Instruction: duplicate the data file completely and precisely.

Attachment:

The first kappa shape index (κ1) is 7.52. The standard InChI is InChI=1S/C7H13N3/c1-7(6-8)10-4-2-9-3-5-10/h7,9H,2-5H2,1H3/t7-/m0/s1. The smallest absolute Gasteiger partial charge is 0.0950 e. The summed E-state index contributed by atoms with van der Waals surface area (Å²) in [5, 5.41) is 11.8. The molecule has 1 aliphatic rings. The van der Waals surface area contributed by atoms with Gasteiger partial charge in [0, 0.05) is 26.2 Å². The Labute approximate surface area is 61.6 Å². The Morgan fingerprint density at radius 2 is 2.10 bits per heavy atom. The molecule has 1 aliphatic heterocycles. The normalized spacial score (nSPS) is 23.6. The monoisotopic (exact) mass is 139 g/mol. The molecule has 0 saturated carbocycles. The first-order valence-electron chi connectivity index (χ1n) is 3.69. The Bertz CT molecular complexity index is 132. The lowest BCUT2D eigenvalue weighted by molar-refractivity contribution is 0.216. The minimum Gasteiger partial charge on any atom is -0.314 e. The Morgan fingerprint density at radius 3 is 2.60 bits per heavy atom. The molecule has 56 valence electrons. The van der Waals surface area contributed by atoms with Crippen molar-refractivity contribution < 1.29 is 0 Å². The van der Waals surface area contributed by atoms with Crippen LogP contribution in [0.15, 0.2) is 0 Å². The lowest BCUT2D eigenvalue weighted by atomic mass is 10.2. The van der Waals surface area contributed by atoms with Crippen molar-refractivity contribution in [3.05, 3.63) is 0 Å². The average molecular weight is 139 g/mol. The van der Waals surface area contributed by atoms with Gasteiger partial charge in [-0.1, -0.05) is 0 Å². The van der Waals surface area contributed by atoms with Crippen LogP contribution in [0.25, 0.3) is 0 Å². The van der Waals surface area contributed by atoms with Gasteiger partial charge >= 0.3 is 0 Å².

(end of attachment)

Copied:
The first kappa shape index (κ1) is 7.52. The standard InChI is InChI=1S/C7H13N3/c1-7(6-8)10-4-2-9-3-5-10/h7,9H,2-5H2,1H3/t7-/m0/s1. The smallest absolute Gasteiger partial charge is 0.0950 e. The summed E-state index contributed by atoms with van der Waals surface area (Å²) in [5, 5.41) is 11.8. The molecule has 1 aliphatic rings. The van der Waals surface area contributed by atoms with Gasteiger partial charge in [0, 0.05) is 26.2 Å². The Labute approximate surface area is 61.6 Å². The Morgan fingerprint density at radius 2 is 2.10 bits per heavy atom. The molecule has 1 aliphatic heterocycles. The normalized spacial score (nSPS) is 23.6. The monoisotopic (exact) mass is 139 g/mol. The molecule has 0 saturated carbocycles. The first-order valence-electron chi connectivity index (χ1n) is 3.69. The Bertz CT molecular complexity index is 132. The lowest BCUT2D eigenvalue weighted by molar-refractivity contribution is 0.216. The minimum Gasteiger partial charge on any atom is -0.314 e. The Morgan fingerprint density at radius 3 is 2.60 bits per heavy atom. The molecule has 56 valence electrons. The van der Waals surface area contributed by atoms with Crippen molar-refractivity contribution < 1.29 is 0 Å². The van der Waals surface area contributed by atoms with Crippen LogP contribution in [0.15, 0.2) is 0 Å². The lowest BCUT2D eigenvalue weighted by atomic mass is 10.2. The van der Waals surface area contributed by atoms with Crippen molar-refractivity contribution in [3.05, 3.63) is 0 Å². The average molecular weight is 139 g/mol. The van der Waals surface area contributed by atoms with Gasteiger partial charge in [-0.1, -0.05) is 0 Å². The van der Waals surface area contributed by atoms with Crippen LogP contribution in [0.25, 0.3) is 0 Å². The van der Waals surface area contributed by atoms with Gasteiger partial charge >= 0.3 is 0 Å².